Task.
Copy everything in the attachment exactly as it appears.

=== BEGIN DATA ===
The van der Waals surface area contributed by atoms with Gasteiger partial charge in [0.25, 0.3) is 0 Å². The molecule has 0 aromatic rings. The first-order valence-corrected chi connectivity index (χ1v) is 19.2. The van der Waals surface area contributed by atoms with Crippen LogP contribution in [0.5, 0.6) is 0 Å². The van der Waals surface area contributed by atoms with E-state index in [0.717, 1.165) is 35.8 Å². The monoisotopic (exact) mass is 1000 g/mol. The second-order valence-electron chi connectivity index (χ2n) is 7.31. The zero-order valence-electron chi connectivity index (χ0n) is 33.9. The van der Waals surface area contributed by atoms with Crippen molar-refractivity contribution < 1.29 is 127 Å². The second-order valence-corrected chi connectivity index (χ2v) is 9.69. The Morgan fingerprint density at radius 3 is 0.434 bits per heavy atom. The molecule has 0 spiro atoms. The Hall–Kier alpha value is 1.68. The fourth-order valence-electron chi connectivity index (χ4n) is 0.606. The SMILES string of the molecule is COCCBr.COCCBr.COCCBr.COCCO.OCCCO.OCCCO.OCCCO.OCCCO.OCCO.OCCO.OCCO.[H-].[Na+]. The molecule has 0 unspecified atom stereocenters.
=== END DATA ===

The van der Waals surface area contributed by atoms with Gasteiger partial charge in [0.25, 0.3) is 0 Å². The molecule has 0 aromatic rings. The first-order valence-corrected chi connectivity index (χ1v) is 19.2. The van der Waals surface area contributed by atoms with Crippen LogP contribution in [0.5, 0.6) is 0 Å². The van der Waals surface area contributed by atoms with E-state index in [0.717, 1.165) is 35.8 Å². The monoisotopic (exact) mass is 1000 g/mol. The second-order valence-electron chi connectivity index (χ2n) is 7.31. The zero-order valence-electron chi connectivity index (χ0n) is 33.9. The van der Waals surface area contributed by atoms with Crippen molar-refractivity contribution < 1.29 is 127 Å². The second-order valence-corrected chi connectivity index (χ2v) is 9.69. The Morgan fingerprint density at radius 3 is 0.434 bits per heavy atom. The molecule has 0 spiro atoms. The Hall–Kier alpha value is 1.68. The fourth-order valence-electron chi connectivity index (χ4n) is 0.606. The SMILES string of the molecule is COCCBr.COCCBr.COCCBr.COCCO.OCCCO.OCCCO.OCCCO.OCCCO.OCCO.OCCO.OCCO.[H-].[Na+]. The molecule has 0 unspecified atom stereocenters.